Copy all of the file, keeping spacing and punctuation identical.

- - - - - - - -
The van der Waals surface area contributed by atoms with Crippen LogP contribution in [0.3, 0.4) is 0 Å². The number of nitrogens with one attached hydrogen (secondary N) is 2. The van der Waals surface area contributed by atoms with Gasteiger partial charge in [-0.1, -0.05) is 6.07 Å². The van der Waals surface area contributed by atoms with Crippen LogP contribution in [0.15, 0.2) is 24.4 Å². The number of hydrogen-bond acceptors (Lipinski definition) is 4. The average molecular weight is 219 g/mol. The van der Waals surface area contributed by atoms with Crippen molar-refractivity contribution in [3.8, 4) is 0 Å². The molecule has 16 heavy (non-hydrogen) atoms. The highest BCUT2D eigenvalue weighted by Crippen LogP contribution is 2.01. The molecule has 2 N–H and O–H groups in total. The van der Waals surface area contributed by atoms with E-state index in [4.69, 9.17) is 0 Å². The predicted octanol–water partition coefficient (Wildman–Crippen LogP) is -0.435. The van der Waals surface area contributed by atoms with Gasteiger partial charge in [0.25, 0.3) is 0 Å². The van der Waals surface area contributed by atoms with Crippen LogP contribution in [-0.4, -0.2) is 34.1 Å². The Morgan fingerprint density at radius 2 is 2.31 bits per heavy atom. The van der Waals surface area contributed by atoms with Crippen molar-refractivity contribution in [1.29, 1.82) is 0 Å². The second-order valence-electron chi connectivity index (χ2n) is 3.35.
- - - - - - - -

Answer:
The van der Waals surface area contributed by atoms with Crippen LogP contribution in [0.3, 0.4) is 0 Å². The number of nitrogens with one attached hydrogen (secondary N) is 2. The van der Waals surface area contributed by atoms with Gasteiger partial charge in [-0.1, -0.05) is 6.07 Å². The van der Waals surface area contributed by atoms with Crippen LogP contribution in [0.15, 0.2) is 24.4 Å². The number of hydrogen-bond acceptors (Lipinski definition) is 4. The average molecular weight is 219 g/mol. The van der Waals surface area contributed by atoms with Crippen molar-refractivity contribution in [3.8, 4) is 0 Å². The molecule has 16 heavy (non-hydrogen) atoms. The highest BCUT2D eigenvalue weighted by Crippen LogP contribution is 2.01. The molecule has 2 N–H and O–H groups in total. The van der Waals surface area contributed by atoms with E-state index in [4.69, 9.17) is 0 Å². The predicted octanol–water partition coefficient (Wildman–Crippen LogP) is -0.435. The van der Waals surface area contributed by atoms with Gasteiger partial charge in [0.25, 0.3) is 0 Å². The van der Waals surface area contributed by atoms with Crippen LogP contribution in [-0.4, -0.2) is 34.1 Å². The Morgan fingerprint density at radius 2 is 2.31 bits per heavy atom. The van der Waals surface area contributed by atoms with Crippen molar-refractivity contribution in [1.29, 1.82) is 0 Å². The second-order valence-electron chi connectivity index (χ2n) is 3.35.